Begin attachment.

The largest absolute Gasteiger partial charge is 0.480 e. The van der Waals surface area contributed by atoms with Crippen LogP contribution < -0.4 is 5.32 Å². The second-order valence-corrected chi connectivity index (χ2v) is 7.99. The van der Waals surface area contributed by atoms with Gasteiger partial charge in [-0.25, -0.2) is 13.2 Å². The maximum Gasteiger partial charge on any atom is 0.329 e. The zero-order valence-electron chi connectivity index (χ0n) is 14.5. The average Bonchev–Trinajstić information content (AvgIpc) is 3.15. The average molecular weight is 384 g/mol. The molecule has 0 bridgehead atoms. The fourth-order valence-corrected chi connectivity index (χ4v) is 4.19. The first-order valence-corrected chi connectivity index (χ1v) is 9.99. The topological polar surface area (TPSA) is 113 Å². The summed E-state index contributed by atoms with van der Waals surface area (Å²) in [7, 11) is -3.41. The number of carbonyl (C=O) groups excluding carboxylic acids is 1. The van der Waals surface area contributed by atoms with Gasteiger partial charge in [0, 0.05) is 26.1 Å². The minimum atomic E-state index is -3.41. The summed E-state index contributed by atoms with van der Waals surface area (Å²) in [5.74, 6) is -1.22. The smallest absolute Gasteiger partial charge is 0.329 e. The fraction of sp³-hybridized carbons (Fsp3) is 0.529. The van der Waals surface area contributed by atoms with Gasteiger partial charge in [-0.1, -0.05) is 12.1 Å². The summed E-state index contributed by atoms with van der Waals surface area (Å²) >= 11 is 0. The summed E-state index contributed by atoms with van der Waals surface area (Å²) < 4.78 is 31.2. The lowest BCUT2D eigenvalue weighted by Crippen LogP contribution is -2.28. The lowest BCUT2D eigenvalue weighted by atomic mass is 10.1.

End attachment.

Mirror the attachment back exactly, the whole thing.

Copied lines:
The largest absolute Gasteiger partial charge is 0.480 e. The van der Waals surface area contributed by atoms with Crippen LogP contribution < -0.4 is 5.32 Å². The second-order valence-corrected chi connectivity index (χ2v) is 7.99. The van der Waals surface area contributed by atoms with Gasteiger partial charge in [-0.25, -0.2) is 13.2 Å². The maximum Gasteiger partial charge on any atom is 0.329 e. The zero-order valence-electron chi connectivity index (χ0n) is 14.5. The average Bonchev–Trinajstić information content (AvgIpc) is 3.15. The average molecular weight is 384 g/mol. The molecule has 0 bridgehead atoms. The fourth-order valence-corrected chi connectivity index (χ4v) is 4.19. The first-order valence-corrected chi connectivity index (χ1v) is 9.99. The topological polar surface area (TPSA) is 113 Å². The summed E-state index contributed by atoms with van der Waals surface area (Å²) in [7, 11) is -3.41. The number of carbonyl (C=O) groups excluding carboxylic acids is 1. The van der Waals surface area contributed by atoms with Gasteiger partial charge in [0, 0.05) is 26.1 Å². The minimum atomic E-state index is -3.41. The summed E-state index contributed by atoms with van der Waals surface area (Å²) in [5.74, 6) is -1.22. The smallest absolute Gasteiger partial charge is 0.329 e. The fraction of sp³-hybridized carbons (Fsp3) is 0.529. The van der Waals surface area contributed by atoms with Gasteiger partial charge in [-0.1, -0.05) is 12.1 Å². The summed E-state index contributed by atoms with van der Waals surface area (Å²) >= 11 is 0. The summed E-state index contributed by atoms with van der Waals surface area (Å²) < 4.78 is 31.2. The lowest BCUT2D eigenvalue weighted by Crippen LogP contribution is -2.28. The lowest BCUT2D eigenvalue weighted by atomic mass is 10.1.